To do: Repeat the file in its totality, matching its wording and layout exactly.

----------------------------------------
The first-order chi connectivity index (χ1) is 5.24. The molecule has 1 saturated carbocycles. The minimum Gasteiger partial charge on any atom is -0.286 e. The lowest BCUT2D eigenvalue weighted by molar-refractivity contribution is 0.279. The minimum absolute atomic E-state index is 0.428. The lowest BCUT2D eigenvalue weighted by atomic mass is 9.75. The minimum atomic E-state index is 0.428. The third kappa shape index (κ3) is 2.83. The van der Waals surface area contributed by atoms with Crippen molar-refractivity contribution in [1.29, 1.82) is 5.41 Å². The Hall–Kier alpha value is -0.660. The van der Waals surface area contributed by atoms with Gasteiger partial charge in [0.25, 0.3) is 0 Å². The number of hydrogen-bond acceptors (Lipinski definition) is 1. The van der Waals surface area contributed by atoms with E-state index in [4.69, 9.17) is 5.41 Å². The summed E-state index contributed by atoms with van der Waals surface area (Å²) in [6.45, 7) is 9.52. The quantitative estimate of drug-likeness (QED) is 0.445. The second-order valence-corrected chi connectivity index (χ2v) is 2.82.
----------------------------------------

The first-order chi connectivity index (χ1) is 5.24. The molecule has 1 saturated carbocycles. The minimum Gasteiger partial charge on any atom is -0.286 e. The lowest BCUT2D eigenvalue weighted by molar-refractivity contribution is 0.279. The minimum absolute atomic E-state index is 0.428. The lowest BCUT2D eigenvalue weighted by atomic mass is 9.75. The minimum atomic E-state index is 0.428. The third kappa shape index (κ3) is 2.83. The van der Waals surface area contributed by atoms with Crippen molar-refractivity contribution in [1.29, 1.82) is 5.41 Å². The Hall–Kier alpha value is -0.660. The van der Waals surface area contributed by atoms with Gasteiger partial charge in [0.25, 0.3) is 0 Å². The number of hydrogen-bond acceptors (Lipinski definition) is 1. The van der Waals surface area contributed by atoms with E-state index in [4.69, 9.17) is 5.41 Å². The summed E-state index contributed by atoms with van der Waals surface area (Å²) in [6.45, 7) is 9.52. The quantitative estimate of drug-likeness (QED) is 0.445. The second-order valence-corrected chi connectivity index (χ2v) is 2.82.